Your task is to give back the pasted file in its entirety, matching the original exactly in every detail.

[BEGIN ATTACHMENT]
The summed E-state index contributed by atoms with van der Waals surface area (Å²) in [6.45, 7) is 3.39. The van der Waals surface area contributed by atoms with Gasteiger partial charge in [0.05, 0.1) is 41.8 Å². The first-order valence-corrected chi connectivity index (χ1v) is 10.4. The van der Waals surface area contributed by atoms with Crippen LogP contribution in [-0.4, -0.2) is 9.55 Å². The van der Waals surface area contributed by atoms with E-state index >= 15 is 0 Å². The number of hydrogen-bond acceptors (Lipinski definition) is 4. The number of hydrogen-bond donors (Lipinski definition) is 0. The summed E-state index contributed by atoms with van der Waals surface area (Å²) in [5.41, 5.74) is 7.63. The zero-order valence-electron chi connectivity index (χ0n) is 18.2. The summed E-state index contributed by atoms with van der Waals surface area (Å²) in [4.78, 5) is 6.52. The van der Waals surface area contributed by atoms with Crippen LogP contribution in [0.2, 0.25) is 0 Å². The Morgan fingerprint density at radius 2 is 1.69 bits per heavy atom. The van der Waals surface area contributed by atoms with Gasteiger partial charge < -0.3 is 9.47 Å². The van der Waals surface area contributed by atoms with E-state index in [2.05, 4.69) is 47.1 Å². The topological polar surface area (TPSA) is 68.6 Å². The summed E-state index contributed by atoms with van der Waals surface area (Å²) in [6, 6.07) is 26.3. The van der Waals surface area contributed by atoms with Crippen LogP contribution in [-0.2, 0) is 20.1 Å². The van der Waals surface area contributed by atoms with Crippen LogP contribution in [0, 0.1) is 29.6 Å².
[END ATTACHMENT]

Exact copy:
The summed E-state index contributed by atoms with van der Waals surface area (Å²) in [6.45, 7) is 3.39. The van der Waals surface area contributed by atoms with Gasteiger partial charge in [0.05, 0.1) is 41.8 Å². The first-order valence-corrected chi connectivity index (χ1v) is 10.4. The van der Waals surface area contributed by atoms with Crippen LogP contribution in [-0.4, -0.2) is 9.55 Å². The van der Waals surface area contributed by atoms with E-state index >= 15 is 0 Å². The number of hydrogen-bond acceptors (Lipinski definition) is 4. The number of hydrogen-bond donors (Lipinski definition) is 0. The summed E-state index contributed by atoms with van der Waals surface area (Å²) in [5.41, 5.74) is 7.63. The zero-order valence-electron chi connectivity index (χ0n) is 18.2. The summed E-state index contributed by atoms with van der Waals surface area (Å²) in [4.78, 5) is 6.52. The van der Waals surface area contributed by atoms with Crippen LogP contribution in [0.2, 0.25) is 0 Å². The Morgan fingerprint density at radius 2 is 1.69 bits per heavy atom. The van der Waals surface area contributed by atoms with Gasteiger partial charge < -0.3 is 9.47 Å². The van der Waals surface area contributed by atoms with E-state index in [2.05, 4.69) is 47.1 Å². The topological polar surface area (TPSA) is 68.6 Å². The summed E-state index contributed by atoms with van der Waals surface area (Å²) in [6, 6.07) is 26.3. The van der Waals surface area contributed by atoms with Crippen LogP contribution in [-0.2, 0) is 20.1 Å². The van der Waals surface area contributed by atoms with Crippen LogP contribution in [0, 0.1) is 29.6 Å².